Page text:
The digital analytics field has come a long way since relying on IP addresses in web server log files. Specialized tracking cookies, visitor co-op's, and enhanced processing capabilities have made it possible to stitch visitor activity even across different devices. Similarly, in-store analytics is beginning to adopt hybrid methods of data collection, featuring passive sniffers as well as a new generation of cameras & image processing software.

Order Confirmation Page Lost Its Tracking? Keep Calm, and Estimate

It was a Friday night when one of David Bressler's clients rolled out a major site redesign. The redesign spanned across several properties: a Ticketing system, a Vacation Package system, and a Merchandise Store. These were all using Adobe Analytics but with various implementations standards, some employing DTM and others using a hard-coded implementation of the s_code/AppMeasurement Javascript includes.

The following Monday it was discovered that the Merchandising store was no longer reporting any revenue or orders. David's team at Net Conversion was called in and they were able to diagnose the issue quickly: most of the Merchandise Store pages were using DTM, but the confirmation page was using a hardcoded scode. The scode file was hosted on a server that was decommissioned as part of the upgrade. 

In trying to bridge the data gap, David's team devised a creative approach. Sales data for three months prior to the blackout was analyzed. They discovered a strong correlation between visitors to the billing page and the order confirmation page (r=.98). A linear equation was built to estimate both Orders and Revenue directly in the Adobe interface using a combination of Adobe's Calculated Metrics and Custom Segments. 

Some of David's takeaways from this anecdote are that there are always creative ways to approach data loss, and that setting up automated alerts to detect data gaps early can go a long way in addressing such issues.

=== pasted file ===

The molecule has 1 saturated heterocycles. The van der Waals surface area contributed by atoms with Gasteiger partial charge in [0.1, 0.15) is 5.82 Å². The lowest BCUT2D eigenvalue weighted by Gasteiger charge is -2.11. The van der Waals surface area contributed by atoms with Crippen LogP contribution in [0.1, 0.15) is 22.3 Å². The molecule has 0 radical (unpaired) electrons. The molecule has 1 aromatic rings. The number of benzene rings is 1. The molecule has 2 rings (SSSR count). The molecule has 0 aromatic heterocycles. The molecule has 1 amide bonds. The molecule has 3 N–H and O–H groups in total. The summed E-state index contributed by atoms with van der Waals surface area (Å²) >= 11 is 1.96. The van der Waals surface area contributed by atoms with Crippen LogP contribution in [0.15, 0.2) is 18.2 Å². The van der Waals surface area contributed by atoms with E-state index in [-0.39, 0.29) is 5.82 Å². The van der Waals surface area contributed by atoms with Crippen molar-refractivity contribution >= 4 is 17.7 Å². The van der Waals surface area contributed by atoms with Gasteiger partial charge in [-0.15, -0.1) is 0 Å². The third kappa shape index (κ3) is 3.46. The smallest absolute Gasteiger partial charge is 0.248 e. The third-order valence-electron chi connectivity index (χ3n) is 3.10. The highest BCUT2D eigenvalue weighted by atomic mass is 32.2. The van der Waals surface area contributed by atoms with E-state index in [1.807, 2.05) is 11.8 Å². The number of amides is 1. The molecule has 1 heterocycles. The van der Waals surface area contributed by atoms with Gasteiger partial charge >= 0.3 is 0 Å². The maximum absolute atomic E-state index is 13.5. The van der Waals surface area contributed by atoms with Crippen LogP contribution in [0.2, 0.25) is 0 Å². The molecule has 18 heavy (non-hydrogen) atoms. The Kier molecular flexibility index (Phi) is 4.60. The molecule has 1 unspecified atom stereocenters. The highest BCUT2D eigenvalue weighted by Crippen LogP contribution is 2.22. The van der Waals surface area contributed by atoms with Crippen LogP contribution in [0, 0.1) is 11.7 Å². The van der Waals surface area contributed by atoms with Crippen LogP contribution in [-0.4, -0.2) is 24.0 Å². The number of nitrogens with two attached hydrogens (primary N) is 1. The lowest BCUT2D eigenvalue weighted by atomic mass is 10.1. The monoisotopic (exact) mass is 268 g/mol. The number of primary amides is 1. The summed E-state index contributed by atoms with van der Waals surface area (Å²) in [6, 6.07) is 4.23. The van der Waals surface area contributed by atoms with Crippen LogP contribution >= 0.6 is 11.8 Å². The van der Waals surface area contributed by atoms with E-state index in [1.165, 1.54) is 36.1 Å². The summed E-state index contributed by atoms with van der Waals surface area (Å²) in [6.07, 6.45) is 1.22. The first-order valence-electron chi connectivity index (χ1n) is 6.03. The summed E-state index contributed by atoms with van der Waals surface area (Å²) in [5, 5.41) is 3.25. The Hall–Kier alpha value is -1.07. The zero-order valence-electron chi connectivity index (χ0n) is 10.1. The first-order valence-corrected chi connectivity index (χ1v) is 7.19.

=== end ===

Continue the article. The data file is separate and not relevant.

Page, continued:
"Business Without Ethics is Not Worth Doing"

As the original author of WASP back in 2006, and more recently Da Vinci Tools, Stéphane Hamel has probably seen more data gore than any given room full of analysts combined.

Stéphane tells us about a training/coaching workshop he conducted for an agency. For such training sessions, Stéphane always recommends using real client data in order to provide real-life examples and to crank up the workshop to a proper digital analytics maturity level.

As he was introducing the Google Analytics reports, he was also showing where the data originated from using a browser and WASP. Then he noticed something odd… Some pages didn’t have any tags at all, while others had the older GA tracking code plus the newer library. That is: some data had black holes, and some had bloated… resulting in unreliable insight!

Stéphane pointed this out and insisted on the importance of telling the client. The audience was strictly internal, composed of the account managers, web developers and a few analysts. The initial reaction was “Oh no! We can’t tell the client! We would look unprofessional!” Stéphane's reaction was instantaneous and visceral—he was ready to pack his things and leave if they chose to not inform their client. By way of conclusion, he quotes a wise man he once met: “Business without ethics is not worth doing.”